Just to confuse you, I haven’t actually seen the film of the same name. I’d like to, incidentally – the book it’s based on is one of my teenage favourites. That’s for another day, and frankly I’ll put money on me not getting round to it.
What I’m doing now, though, is post-worthy. After a year of not doing much, I am doing a PGDE in the same old town I’ve been in since the start of uni. PGDE stands for PostGraduate Diploma in Education, and, like the PGCE, confers Qualified Teacher Status (QTS) on those who make it through, as well as a good handful of credits towards a Master’s in Education. In the case of the PGDE, we get 120 out of the 180, as opposed to the PGCE’s 90.
If you know anyone who’s done a PGCE, you’ll know it’s a mental year. I don’t get half terms, because I go back into university for a week of classes instead. I am in university at the moment but the week after next I will be doing a half term’s work in a school. There are course requirements galore – video-teaching and analysis thereof, diagnostic proformas where we analyse the teaching we receive in university to put into words what we have learned about teaching from those sessions, and hundreds of other things to do in order to write or talk or present about every aspect of education.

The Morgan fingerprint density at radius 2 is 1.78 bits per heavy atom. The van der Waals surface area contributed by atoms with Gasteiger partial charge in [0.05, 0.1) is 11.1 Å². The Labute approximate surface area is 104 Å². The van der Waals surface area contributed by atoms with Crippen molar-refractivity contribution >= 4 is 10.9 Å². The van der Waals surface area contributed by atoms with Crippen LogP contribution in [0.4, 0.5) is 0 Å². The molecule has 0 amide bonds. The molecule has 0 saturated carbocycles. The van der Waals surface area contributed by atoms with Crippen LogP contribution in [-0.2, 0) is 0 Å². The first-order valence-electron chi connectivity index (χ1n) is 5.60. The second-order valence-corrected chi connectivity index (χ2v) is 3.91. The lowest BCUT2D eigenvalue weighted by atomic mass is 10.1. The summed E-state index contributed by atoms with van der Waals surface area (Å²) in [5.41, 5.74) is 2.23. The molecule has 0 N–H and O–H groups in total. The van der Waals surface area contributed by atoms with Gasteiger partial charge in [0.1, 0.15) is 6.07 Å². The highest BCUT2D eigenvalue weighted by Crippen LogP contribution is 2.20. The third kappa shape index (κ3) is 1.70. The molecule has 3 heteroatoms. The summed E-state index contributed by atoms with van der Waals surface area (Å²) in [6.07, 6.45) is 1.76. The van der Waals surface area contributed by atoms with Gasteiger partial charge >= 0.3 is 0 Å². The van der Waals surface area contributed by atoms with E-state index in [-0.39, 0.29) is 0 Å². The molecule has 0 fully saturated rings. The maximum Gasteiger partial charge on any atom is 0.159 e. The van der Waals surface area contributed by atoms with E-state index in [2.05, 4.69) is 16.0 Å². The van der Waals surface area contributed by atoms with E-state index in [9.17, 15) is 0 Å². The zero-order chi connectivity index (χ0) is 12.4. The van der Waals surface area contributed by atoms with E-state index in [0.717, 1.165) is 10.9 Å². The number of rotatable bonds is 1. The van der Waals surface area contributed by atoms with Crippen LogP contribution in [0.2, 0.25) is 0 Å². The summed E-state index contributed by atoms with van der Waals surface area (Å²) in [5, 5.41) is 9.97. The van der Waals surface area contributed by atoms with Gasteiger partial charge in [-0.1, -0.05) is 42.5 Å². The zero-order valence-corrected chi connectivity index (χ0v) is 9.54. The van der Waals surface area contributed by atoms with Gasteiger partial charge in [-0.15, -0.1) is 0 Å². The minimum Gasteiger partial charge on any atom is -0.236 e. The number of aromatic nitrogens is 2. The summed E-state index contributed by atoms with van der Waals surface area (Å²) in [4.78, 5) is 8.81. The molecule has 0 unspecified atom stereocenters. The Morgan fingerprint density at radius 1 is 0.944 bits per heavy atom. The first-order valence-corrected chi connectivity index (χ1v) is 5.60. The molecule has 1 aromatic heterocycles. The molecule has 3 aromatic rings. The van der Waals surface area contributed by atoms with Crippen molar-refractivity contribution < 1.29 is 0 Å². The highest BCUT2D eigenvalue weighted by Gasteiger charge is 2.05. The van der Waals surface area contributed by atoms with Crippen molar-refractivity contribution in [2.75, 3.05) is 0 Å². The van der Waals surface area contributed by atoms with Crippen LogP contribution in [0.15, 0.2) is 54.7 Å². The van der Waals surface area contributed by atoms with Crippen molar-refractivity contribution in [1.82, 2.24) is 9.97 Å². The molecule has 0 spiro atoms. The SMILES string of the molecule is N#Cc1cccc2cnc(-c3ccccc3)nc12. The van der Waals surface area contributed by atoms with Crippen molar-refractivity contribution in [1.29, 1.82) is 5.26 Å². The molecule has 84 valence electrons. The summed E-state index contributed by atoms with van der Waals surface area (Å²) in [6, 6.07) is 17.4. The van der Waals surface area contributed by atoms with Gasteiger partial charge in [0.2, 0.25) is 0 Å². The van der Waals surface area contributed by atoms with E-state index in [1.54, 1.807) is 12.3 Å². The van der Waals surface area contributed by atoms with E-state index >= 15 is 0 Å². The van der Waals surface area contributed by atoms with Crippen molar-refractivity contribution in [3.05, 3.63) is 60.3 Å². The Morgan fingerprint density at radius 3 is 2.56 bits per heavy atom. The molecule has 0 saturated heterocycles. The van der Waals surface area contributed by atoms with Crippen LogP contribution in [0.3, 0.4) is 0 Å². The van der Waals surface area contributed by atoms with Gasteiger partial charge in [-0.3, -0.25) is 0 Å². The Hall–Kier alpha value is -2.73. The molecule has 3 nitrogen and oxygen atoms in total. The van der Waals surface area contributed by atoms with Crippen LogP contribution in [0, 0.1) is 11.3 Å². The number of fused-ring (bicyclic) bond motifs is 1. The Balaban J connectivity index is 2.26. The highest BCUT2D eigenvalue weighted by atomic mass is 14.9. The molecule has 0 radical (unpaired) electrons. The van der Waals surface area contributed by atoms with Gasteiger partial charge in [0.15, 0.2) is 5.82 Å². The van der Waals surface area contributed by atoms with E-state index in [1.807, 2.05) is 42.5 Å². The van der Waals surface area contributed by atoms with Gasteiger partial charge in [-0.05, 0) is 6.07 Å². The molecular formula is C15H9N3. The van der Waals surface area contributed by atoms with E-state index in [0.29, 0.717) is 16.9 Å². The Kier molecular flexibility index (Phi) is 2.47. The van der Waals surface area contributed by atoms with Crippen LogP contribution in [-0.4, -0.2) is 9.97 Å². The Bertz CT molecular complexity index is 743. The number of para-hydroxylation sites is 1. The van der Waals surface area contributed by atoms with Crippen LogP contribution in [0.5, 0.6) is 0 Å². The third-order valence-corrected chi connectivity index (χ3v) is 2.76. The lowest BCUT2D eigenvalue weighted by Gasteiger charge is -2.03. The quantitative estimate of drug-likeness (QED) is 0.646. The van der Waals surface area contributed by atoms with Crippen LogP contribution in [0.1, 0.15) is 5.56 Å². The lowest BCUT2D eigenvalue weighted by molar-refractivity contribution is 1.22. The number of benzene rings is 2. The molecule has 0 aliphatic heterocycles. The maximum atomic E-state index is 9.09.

Then you come to the teaching. In school we walk straight into a timetable in which we are expected to be in front of a class for half the lessons in a week. We are also the lead teachers for those classes for the duration of our placement, so therefore all the lesson planning for those lessons, and any assessment or marking or exam or coursework preparation that needs doing, is our responsibility too. Don’t forget that you’re lucky to be teaching in a school at any sensible distance from you – to be at my school, I have to leave my house at 6.45 – or will do once I’m on placement there.
And finally, the master’s assignments. As if they’re not a huge part of the course for most people on a PGCE, we have another 30 credits to pick up that PGCE students don’t have. And it’s fascinating work – you can research and read up on all kinds of topics within the titles we’ve been set and in the end the problem is usually not ‘how to write 4000 words’, it’s ‘how to get this back under 4000 words’.
So I am loving every minute of it, but two Fridays in a row now have been Deadline Days for master’s assignments and there are so many other things I need to get done before I go into school properly in two week’s time. Loads of other deadlines for course requirements, loads of things to learn and make notes on, folders to set up, records to keep… it’s hard to keep from getting stressed.
But it’s so nice to be this busy, this purposeful, this excited. It’s been a while.